A new bill introduced in the Manitoba legislature is giving police forces, including Saskatoon Police Service (SPS), more information to consider as they prepare for marijuana legalization.
Manitoba’s Cannabis Harm Prevention Act amends seven previous pieces of legislation, allowing police to suspend a driver’s license at the roadside for 24 hours if an officer suspects the person is high and unable to drive.
When legalized, the bill would require marijuana to be transported in a secure compartment. Ingesting marijuana in a vehicle on the road would also be banned, along with consuming it in an indoor public area.
“I think it’s important for us to watch other jurisdictions. We want to make sure we have the best practices we can as a police service,” said Saskatoon police Chief Clive Weighill.
Currently, police rely solely on physical indicators to determine if a person is driving high.
Weighill compared the method to checking for alcohol impairment in the 1950s before police had breathalyzers.
“The police officer would have to have somebody standing by the side of the road, standing on one leg and making their fingers point to their nose,” Weighill said.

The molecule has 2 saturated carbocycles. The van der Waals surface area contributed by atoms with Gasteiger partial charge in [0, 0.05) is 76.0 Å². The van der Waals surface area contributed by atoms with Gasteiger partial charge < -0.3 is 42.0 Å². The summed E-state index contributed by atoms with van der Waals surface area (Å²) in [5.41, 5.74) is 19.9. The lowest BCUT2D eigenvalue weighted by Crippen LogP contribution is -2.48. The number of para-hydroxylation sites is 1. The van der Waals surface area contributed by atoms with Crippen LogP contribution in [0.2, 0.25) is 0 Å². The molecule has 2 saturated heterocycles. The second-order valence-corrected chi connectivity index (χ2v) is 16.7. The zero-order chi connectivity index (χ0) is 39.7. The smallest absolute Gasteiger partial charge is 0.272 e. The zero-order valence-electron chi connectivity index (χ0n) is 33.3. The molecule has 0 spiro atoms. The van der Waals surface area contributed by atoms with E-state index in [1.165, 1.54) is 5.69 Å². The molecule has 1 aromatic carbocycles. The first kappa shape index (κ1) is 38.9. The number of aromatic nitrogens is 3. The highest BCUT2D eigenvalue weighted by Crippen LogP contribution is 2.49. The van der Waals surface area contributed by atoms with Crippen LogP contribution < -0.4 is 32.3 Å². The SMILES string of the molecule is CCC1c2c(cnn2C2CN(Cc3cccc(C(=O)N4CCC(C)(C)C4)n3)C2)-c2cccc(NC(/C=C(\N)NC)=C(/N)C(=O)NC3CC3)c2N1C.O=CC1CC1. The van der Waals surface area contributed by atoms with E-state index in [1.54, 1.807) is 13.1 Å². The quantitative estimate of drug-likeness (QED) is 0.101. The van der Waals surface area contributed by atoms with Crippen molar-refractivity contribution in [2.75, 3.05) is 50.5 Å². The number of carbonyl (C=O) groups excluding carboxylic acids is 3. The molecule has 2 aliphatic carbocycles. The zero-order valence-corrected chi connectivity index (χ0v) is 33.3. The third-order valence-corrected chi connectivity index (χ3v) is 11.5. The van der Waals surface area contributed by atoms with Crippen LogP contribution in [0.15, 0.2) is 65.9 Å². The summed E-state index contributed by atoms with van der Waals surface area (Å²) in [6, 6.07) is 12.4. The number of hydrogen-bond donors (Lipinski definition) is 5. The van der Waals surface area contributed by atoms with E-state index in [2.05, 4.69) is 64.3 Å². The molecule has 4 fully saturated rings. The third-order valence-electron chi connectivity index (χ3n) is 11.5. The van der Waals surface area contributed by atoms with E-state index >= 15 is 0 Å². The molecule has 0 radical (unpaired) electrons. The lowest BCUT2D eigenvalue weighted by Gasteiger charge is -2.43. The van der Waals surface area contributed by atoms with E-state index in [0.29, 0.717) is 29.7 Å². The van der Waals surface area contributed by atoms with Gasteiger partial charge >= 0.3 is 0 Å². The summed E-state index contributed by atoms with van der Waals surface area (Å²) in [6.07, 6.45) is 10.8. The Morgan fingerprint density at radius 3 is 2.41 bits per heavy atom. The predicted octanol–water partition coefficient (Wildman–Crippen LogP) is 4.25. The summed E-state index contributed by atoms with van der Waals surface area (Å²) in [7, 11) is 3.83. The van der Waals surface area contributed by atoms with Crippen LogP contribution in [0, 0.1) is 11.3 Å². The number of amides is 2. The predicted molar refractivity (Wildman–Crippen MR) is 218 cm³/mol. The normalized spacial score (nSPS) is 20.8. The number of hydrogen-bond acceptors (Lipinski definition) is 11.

“That’s not an effective way to enforce a law.”
With no clear timeline in place for marijuana legalization in Canada, the SPS continues to monitor how other forces test for the drug.
One such study is happening with the Colorado State Patrol (CSP), which conducts a voluntary oral fluid blind study.
“The people that are putting this together, when they find out about a new device, they will order the device and send it through to the state patrol to say ‘please start using this. Here’s how to use it,'” said Sgt. Rob Madden of the CSP.
RCMP detachments in North Battleford and Yellowknife are participating in a voluntary pilot project testing for drug-impaired drivers.
Police forces in Toronto, Vancouver, Halifax and Gatineau are also involved in the initiative.